In total, we raised £172 which left us with some remaining funds with which we bought washing powders and tablets. We delivered the Easter eggs and washing products to Saint Gregory’s on Thursday 19th March, in time for the closing of schools the following day! We hoped that this timing meant that these families were prepared for the isolation ahead in the following weeks.
We have developed evaluative and practical thinking skills as a result of planning our project. When we were attempting to organise the food deliveries, we considered the possibility of buying discounted goods using donations or contacting stores for help. After trials, we recognised that depending on money donations was not sustainable and that we need to focus on contacting local coffee shops, rather than big supermarkets such as Waitrose and Tesco, which were already in cooperation with similar charity organisations.
We also developed communication skills in the process. We realised how passion can move people to understand the needs of others and become willing to help. We also learned that formalities were essential in forming an impression. When going around the boarding houses for fundraising, we communicated smoothly and raised a significant amount of money successfully.
Surprisingly, we also learned not to judge by appearances and perseverance. The coffee shop, Chaplais Kitchen, that ended up helping us, looked quite posh from the outside. Being one of the last coffee shops that we were visiting, we considered giving up, believing that they would not help us. However, they were warm and helpful, cleaning out the whole counter for us at the end of the day.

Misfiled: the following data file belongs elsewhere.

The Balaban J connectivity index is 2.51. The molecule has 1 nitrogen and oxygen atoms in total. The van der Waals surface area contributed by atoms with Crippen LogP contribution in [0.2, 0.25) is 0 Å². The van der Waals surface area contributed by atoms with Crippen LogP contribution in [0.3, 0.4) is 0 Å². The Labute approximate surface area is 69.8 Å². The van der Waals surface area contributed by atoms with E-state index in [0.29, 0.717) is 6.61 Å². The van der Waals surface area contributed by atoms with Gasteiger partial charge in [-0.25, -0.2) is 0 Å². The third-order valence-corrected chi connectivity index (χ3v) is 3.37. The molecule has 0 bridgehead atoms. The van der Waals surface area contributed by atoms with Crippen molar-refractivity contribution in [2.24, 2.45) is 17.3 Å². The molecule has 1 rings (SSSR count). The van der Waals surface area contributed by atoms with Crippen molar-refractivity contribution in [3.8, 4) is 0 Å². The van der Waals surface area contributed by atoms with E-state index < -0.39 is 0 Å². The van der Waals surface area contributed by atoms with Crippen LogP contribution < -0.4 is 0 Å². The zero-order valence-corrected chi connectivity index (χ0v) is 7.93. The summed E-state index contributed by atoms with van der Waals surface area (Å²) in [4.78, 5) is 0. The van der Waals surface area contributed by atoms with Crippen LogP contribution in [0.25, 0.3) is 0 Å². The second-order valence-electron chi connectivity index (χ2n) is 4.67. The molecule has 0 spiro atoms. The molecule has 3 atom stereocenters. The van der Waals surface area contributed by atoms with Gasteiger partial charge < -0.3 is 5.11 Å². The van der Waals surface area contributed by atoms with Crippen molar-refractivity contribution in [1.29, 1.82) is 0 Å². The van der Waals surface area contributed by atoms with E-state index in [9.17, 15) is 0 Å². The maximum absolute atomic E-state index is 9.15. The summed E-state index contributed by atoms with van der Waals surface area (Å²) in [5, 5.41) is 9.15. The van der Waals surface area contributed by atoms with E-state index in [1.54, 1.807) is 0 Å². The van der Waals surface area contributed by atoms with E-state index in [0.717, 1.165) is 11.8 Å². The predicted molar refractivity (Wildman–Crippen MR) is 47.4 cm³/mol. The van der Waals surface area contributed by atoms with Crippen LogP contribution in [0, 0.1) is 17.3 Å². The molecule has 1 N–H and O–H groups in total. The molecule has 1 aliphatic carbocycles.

The acknowledgement of underprivileged areas in a wealthy town like Cheltenham was shocking to us first, but then it led us to the realisation of the significance of economic inequality. We were deeply touched by the extent of our privileges and became willing and confident to make a contribution to the world.
Our biggest challenge was learning the importance of organisation and cooperation. During the project, some arguments were raised on the subject of our responsibilities and titles in the group. After some long discussions and the empathy of everyone, we established the principle that empathy is essential in collaborations and we are meant to cooperate and care for each other. We managed to resolve our conflict and work as a single organism, which greatly helped us in the following bake sales and fundraising events.
The Next Chapter
We would highly recommend our peers to get involved in similar projects. The joy of knowing that you made others’ lives better is blissful and refreshing. Through the competition, or rather simply a project, you will not only learn teamwork but realise the privileges we enjoy unknowingly and be filled with confidence ready to change the world for the better. In a world gradually filled with ignorance and arrogance, empathy is becoming a gift to everyone around us.
Yes, the profound reforms the society needs to tackle challenges may only be achieved through political battles, but every bit of kindness counts. Only when one flower of smile flourishes can there be thousands stretching out to the end of our horizons.
The 2019-20 GSL Global Goals Competition is now open and runs until June 2020. If you belong to one of the 700+ teams of students currently delivering a social action project as part of the competition we would love to hear from you and feature your blog and project photos on our website to inspire others.